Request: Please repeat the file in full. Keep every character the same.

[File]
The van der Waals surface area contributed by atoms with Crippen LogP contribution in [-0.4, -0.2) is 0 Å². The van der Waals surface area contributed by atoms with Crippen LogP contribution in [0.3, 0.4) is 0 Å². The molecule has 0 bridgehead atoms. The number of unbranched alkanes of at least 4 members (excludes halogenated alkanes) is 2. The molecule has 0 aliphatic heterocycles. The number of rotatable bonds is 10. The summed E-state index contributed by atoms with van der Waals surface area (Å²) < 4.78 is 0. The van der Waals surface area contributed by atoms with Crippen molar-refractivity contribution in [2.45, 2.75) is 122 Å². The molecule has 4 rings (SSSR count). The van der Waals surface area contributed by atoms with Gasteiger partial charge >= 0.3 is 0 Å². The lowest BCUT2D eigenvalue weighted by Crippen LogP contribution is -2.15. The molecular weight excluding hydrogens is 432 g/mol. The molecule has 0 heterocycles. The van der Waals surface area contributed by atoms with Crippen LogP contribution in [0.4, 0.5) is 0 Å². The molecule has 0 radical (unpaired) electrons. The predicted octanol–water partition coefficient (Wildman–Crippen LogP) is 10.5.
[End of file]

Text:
The van der Waals surface area contributed by atoms with Crippen LogP contribution in [-0.4, -0.2) is 0 Å². The van der Waals surface area contributed by atoms with Crippen LogP contribution in [0.3, 0.4) is 0 Å². The molecule has 0 bridgehead atoms. The number of unbranched alkanes of at least 4 members (excludes halogenated alkanes) is 2. The molecule has 0 aliphatic heterocycles. The number of rotatable bonds is 10. The summed E-state index contributed by atoms with van der Waals surface area (Å²) < 4.78 is 0. The van der Waals surface area contributed by atoms with Crippen molar-refractivity contribution in [2.45, 2.75) is 122 Å². The molecule has 4 rings (SSSR count). The van der Waals surface area contributed by atoms with Gasteiger partial charge >= 0.3 is 0 Å². The lowest BCUT2D eigenvalue weighted by Crippen LogP contribution is -2.15. The molecular weight excluding hydrogens is 432 g/mol. The molecule has 0 heterocycles. The van der Waals surface area contributed by atoms with Crippen LogP contribution in [0.4, 0.5) is 0 Å². The molecule has 0 radical (unpaired) electrons. The predicted octanol–water partition coefficient (Wildman–Crippen LogP) is 10.5.